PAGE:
73 Joan Rivers is still one of the funniest women alive, on joking
terms with the heir to the throne and profiting from a jewellery
sideline. But, she tells Ariel Leve, comedy is simply her way of
coping with pain.
Just off Fifth Avenue
in Manhattan is an apartment Marie Antoinette would have killed
for. Formal, spacious, elegantly furnished with brocade sofas
and French antiques under vaulted ceilings, it is a mini-Versailles
duplex in a classic pre-war building. Suddenly a familiar voice,
raspy and cheerful, comes from the room above: "Okeey dokeey."
It could be the sound a woman makes on completing
a final check in the mirror before she presents herself to the
world. In this case, it's a cue that it's time to receive visitors.
Once ushered upstairs, I realise that the home, like its owner,
is easily misunderstood. Only the two main rooms downstairs convey
grandeur on a colossal scale; upstairs it's a tasteful and civilised
sanctuary for a woman who's built a career out of being fearlessly
Joan Rivers is holding a Christian Louboutin
stiletto shoe in the palm of her hand like a priceless sculpture.
She is looking glam: tiny black dress on her tiny body, white
leather jacket, fishnet stockings, red silk pumps. Impressive
considering the time of day (8.30am). Driven mainly by the love
of what she does but also by the fear that it could vanish tomorrow,
she covets a demanding schedule. At 7.45am she was in full swing,
on the phone commenting on the latest celebrity gossip on a radio
talk show. "Heather Mills? Oh, please! I'm so bored with
her blaming the media. You married him! You could stand it the
whole time you were dating. So go behind the gates of your million-dollar
house and the media can't get to you. I'm not worried about her.
She'll be set for life."
A make-up team has gathered in her dressing
room. Tonight, Rivers has a performance in New Jersey and this
will have to take her through her heavily booked day until she
goes on stage in the evening. On a regular morning, she wakes
up at 8am with her dogs, gets dressed, drinks decaf coffee, and
has some Cheerios with Cool Whip (a brand of imitation whipped
cream). "It's what white trash eat. My refrigerator screams
'poor white trash', " she laughs.
In person, her stage persona - the coruscating,
raucous wit - is softened by a silly streak and a nurturing presence.
She is flawlessly groomed. "I like to look nice when I go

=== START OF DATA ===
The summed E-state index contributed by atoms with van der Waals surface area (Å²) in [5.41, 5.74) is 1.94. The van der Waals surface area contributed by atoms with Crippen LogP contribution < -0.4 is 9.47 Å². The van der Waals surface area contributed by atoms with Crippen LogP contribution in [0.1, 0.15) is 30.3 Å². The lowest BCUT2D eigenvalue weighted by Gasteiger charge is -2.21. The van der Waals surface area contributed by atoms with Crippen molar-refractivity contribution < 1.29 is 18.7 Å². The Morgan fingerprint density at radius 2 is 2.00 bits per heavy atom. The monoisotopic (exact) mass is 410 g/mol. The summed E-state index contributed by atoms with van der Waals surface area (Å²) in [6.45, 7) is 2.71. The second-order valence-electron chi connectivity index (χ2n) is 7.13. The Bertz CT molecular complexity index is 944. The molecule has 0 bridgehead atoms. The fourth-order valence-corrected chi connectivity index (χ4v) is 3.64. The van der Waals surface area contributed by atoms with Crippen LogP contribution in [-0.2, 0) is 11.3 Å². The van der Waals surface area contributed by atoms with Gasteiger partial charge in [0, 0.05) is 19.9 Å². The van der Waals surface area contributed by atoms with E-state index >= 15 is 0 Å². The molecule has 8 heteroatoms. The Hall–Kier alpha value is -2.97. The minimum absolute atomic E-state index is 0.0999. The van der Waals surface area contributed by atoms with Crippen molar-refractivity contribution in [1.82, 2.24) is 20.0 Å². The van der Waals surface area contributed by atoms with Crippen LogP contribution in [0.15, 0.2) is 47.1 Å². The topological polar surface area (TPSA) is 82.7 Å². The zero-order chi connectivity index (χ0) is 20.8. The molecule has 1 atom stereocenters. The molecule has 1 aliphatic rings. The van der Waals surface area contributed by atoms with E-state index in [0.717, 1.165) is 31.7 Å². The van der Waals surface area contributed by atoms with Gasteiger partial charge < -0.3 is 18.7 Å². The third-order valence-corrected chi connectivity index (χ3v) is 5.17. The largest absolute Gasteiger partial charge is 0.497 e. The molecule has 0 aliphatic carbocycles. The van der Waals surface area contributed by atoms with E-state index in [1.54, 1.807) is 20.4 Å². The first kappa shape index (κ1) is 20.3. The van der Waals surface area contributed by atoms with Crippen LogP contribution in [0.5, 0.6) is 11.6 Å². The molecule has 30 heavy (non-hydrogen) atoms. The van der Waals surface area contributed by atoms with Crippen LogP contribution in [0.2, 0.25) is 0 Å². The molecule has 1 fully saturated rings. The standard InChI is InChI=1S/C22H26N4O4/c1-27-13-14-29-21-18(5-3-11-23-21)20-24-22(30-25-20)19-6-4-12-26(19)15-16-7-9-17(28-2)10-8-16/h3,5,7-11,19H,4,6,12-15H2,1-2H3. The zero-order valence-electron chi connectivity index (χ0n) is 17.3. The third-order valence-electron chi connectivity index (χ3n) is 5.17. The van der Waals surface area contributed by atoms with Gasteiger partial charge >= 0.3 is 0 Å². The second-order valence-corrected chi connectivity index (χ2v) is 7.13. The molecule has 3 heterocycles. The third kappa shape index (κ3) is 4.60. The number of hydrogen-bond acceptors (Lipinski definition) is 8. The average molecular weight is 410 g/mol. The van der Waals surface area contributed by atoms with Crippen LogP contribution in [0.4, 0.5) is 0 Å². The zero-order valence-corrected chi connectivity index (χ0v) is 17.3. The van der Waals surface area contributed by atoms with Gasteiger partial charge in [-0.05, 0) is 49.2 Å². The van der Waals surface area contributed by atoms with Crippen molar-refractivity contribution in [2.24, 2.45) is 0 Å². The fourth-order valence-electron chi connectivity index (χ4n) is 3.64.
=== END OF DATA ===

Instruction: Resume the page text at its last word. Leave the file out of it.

out, because whenever someone says they saw someone famous, the
first thing anyone will ask is, 'How'd she look?' " she says.
Rivers, who has just turned 73, was once asked by a reporter exactly
how many plastic-surgery procedures she's had. She told him 119
- and he took note. The truth is, she's had two full face-lifts
and lots of little touch-ups. "Age sucks. I've never looked
in the mirror and been happy. But then I wouldn't be me. I'd be
a pretty woman - without a job. You know how you have some friends
who are very unattractive but they think they're hot? They're
very lucky." And the solution? "Don't go out! If you're
really ugly, stay home. It's better in the long run. Or wear a
burqa. How great is that? You don't know what your thighs look
We descend the narrow staircase, past bookshelves
filled with biographies and histories, and there is a book of
sizable girth titled Jews in Sports. "I thought it was a
joke," she says, looking down, making sure she doesn't trip.
As we wait for the elevator to arrive, a large Burberry bag in
her foyer catches my eye. She explains that the day before there
was a sale and she had a huge credit note. "A dear friend
gave me a caviar server the size of China and I took one look
and thought, 'Never - there is no one I know that's worth that
much caviar.' And there's nothing I love more than to watch New
York women murder each other over a sweater."
As if Rivers doesn't have enough going on
- a relentless performing schedule, a chat show in the works,
and the Joan Rivers Classics Collection of jewellery for the shopping
channel QVC (launched in 1990, it's made over $425m in sales)
- she also presides over the board that vets tenants in her building
and keeps them in line. She talks to the elevator operator about
a notice that needs to be posted. "We can't use the doorman's
phone to make personal calls - it's for emergencies only. We can't